It's become accepted that microservices, when done right, are a Good Thing - helping you keep your responsibilities nicely separated, easily share functionality between applications, and scale in a granular fashion where only the hot spots are spread across a multitude of servers. It's less commonly accepted, but even more true, that jumping in and trying to go microservices-first carries a high chance of unmitigated disaster, leaving you with so much spaghetti strewn across disparately located pieces of your network, incurring enormous quantities of latency throwing messages between services that bear no resemblance to the problem domain.
A good compromise is to start by building services in the monolith.
This is where you start out by building your application as an old-school single project, but designing it with a view that parts of it may become separate services in future. Which means extremely loose coupling, and carefully designing your interfaces to minimise the amount of "chat" that goes on. The end result should be a number of highly cohesive modules, which will typically interact via a CQRS-like pattern where each module only sees a single call to a GetTheThings() or MakeTheStuffHappen() method, rather than a prolonged transaction that hits half a dozen methods to get its job done.
The key is that while this is the end result, it's not necessarily the starting point or even most of the intermediate ones. This is what makes services in the monolith such a powerful approach. Because you're only communicating over memory in the same process to start off with, it's easy to refactor, because you're not having to redefine service boundaries every time you move things between modules. You don't have to worry up-front whether something can be async fire-and-forget or not, you can wait until you actually know rather than trying to guess.
What you're doing is waiting for services to emerge naturally, rather than trying to guess them up-front; deferring the decision until you have more knowledge. As long as you consciously try to keep things loosely coupled and independent, and refactor eagerly with this goal in mind, the service boundaries will become obvious - they're the points where there's only one or two method calls, to a cohesive set of classes with a clear responsibility. Essentially, the flow is:
- Start with a monolith
- Refactor continuously with the goal of loose coupling and indendence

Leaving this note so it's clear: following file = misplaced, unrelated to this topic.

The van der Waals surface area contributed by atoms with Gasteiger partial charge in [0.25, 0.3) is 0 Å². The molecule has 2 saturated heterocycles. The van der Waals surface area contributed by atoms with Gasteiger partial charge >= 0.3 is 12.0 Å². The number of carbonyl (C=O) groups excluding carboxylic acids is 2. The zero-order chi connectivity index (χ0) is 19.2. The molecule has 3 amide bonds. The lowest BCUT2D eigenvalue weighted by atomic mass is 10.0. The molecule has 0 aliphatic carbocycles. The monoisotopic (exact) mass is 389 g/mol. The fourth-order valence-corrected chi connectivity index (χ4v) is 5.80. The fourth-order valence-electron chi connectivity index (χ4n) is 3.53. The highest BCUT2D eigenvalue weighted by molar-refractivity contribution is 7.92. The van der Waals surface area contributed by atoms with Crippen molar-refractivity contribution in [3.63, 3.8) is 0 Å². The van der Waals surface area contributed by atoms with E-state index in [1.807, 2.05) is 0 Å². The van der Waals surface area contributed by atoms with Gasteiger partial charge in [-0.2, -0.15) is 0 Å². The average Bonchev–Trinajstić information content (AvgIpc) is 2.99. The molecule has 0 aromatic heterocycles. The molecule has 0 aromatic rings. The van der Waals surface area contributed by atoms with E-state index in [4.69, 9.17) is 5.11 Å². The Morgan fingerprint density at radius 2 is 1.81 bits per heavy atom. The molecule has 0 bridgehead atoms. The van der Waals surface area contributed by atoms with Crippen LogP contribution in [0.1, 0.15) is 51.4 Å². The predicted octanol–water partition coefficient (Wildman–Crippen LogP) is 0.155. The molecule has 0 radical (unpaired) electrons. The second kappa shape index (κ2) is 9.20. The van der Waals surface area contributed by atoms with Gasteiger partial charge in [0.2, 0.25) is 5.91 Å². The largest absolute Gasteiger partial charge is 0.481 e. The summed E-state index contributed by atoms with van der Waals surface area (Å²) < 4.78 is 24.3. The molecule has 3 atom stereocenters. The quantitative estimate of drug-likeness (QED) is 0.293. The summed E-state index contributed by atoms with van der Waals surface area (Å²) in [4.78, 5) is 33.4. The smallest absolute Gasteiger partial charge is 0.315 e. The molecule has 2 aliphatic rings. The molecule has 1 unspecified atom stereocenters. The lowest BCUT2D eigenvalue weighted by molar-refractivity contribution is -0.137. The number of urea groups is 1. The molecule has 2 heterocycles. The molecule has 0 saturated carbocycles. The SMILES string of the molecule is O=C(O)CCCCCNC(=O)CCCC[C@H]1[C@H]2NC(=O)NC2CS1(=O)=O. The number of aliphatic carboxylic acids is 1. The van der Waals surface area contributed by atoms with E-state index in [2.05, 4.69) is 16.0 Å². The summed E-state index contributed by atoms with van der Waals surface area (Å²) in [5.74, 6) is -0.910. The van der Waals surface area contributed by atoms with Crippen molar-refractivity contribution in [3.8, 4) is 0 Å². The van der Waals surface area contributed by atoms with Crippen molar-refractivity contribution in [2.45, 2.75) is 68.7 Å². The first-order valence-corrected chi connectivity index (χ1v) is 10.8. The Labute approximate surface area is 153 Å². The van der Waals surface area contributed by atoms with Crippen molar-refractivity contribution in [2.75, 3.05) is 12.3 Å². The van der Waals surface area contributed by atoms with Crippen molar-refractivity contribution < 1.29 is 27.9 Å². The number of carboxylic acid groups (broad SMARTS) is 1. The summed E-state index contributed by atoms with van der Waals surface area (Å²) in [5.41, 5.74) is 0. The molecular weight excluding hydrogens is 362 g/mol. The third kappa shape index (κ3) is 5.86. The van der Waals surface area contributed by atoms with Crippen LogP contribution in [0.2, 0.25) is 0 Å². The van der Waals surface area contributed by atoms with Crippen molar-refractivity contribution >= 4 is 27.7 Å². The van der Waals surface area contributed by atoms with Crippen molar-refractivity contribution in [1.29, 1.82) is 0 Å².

- Split candidate services out to libraries, modules, Nuget packages etc. first
- Turn libraries into services where this provides a useful benefit
That last step carries an important qualifier; you don't want to turn something into a service unless the monitoring, latency and support overheads are worth it. This is usually when it has its own databases or external dependencies that need to be taken care of, where it needs to scale independently of the rest of the application, or it needs to be used across multiple different technology stacks. Ask the question, "is this better as a service or a library?" If something genuinely works better as a library that you can pull in with npm or Nuget, then leave it as a library - don't be tempted by microservice envy.
Caveats: it's easier to move around and refactor services within a monolith, but it's also easier to turn it into spaghetti with no clear service boundaries. Sometimes you have to compromise on what you consider good practice. Writing clean code in the "real world" is often a trade-off between multiple ideas of best practice; for services in the monolith, you need to favour cohesive modules and minimal communication across responsibility boundaries even if it comes at the expense of other guidelines. You'll often end up ignoring much of what's been written about layered architectures in favour of a leaner, CQRS-inspired model to reduce interdependence between different parts of the application.
The benefit is you don't spend the first part of a project setting up hosting and monitoring for ten different services, none of which you understand the responsibility of that well. You don't spend the last part of a project locked into a service architecture that doesn't really reflect the domain model as you understand it after a few months of work, but unwilling to refactor it because it involves tearing up large chunks of your build, deployment and monitoring infrastructure. Instead, you start with something that is simple and easy to get running on a server somewhere (great for your fast feedback) and over time spin out the services which are actually useful and make sense.
Image modified from original by Ricardo Liberato | CC BY-SA 2.0